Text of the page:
In social media post, FOP links violent crime to officer shortage

LEXINGTON, Ky. (WTVQ) – The Fraternal Order of Police representing Lexington officers have taken to social media to make their case of the need for more officers to fight what it says is a rising violent crime problem in the city.

It also comes as the chapter continues negotiations with the city over contracts and dissatisfaction with the pending approval of a ban on no-knock warrants over the chapter’s objections.

In a post on its Facebook page Friday afternoon, the Fraternal Order of Police Bluegrass Lodge 4 said:

“The Lexington Police Department is now OVER 90 officers understaffed. This number keeps growing with every passing week and is expected to exceed 100 within the next month. Violent crime continues to escalate in Lexington, with the most recent homicide occurring just yesterday near UK’s campus. At what point will city leaders realize we have a drastic police retention and recruiting problem that is creating a real safety hazard to the citizens of Lexington? It is beyond time to PRIORITIZE PUBLIC SAFETY in Lexington.”
The city is on track to break last year’s record number of homicides in the city.
The staff losses have been happening for more than a year and come as the Urban Council has approved funding to expand the authorized strength. The budget also includes significantly more funding to expand recruitment efforts to only in police and fire but also a variety of other city departments.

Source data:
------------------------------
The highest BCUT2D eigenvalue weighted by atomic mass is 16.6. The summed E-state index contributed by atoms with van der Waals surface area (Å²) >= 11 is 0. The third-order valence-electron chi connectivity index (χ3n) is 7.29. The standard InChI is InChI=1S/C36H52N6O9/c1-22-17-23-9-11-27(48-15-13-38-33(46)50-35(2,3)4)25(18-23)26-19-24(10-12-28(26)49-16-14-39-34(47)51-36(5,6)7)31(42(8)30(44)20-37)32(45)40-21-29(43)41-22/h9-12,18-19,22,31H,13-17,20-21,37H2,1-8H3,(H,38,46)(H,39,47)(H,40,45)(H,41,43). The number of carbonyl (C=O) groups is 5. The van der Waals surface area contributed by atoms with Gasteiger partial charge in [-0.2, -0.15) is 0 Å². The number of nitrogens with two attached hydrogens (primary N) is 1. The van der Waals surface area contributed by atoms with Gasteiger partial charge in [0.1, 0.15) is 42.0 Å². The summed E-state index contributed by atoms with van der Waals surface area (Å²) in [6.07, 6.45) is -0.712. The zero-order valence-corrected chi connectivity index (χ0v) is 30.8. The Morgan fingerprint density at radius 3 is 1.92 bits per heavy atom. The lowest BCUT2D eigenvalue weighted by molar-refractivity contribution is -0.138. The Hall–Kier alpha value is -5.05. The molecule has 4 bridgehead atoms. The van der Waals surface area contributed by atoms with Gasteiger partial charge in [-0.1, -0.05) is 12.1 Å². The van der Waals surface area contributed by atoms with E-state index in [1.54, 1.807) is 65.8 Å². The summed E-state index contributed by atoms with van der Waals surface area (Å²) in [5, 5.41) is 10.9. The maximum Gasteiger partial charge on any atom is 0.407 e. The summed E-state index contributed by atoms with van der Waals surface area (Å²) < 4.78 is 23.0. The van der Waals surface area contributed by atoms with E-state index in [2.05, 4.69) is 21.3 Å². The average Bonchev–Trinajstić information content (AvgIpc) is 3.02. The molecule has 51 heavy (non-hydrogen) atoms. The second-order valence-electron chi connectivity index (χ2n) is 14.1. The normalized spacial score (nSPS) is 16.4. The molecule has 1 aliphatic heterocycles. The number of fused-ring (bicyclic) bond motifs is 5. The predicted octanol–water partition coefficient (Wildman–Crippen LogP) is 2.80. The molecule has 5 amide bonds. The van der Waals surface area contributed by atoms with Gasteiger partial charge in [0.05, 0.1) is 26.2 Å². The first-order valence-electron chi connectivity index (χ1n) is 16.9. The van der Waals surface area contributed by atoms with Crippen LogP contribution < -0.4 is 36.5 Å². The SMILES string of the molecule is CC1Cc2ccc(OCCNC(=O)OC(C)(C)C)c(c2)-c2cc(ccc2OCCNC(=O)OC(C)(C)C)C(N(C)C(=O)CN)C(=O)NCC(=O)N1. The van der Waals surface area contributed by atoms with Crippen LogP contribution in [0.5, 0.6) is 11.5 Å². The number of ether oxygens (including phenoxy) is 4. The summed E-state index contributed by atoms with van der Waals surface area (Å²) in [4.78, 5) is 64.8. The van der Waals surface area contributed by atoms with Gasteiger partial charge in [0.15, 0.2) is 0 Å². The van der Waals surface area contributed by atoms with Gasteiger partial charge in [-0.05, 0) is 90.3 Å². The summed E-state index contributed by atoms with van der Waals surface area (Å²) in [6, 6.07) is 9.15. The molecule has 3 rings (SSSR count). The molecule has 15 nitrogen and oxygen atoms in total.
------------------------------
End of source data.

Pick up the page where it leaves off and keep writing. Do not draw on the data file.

In a report to the Urban Council’s Public Safety Committee two months ago, the issues came up across fire, police and corrections (Public Safety retention presentation).
At the time, the department had an authorized strength of 633 officers with 41 vacancies and still others who weren’t available at that time. A new training class of 44 officers started April 12, another is scheduled in the fall and another in the spring of 2022.
In 2020, of the 64 employees the police department lost, 31 retired, 16 resigned, 16 resigned while in training, and one was terminated, according to the April presentation. The fire department had a higher retirement rate: Of 42 employees it lost, 37 retired and five resigned.
Part of the issue is the time it takes to hire and train new officers. Part of the recruitment efforts will focus on officers who already are trained and certified and can be attracted to join the force, city administrators said in the presentation.
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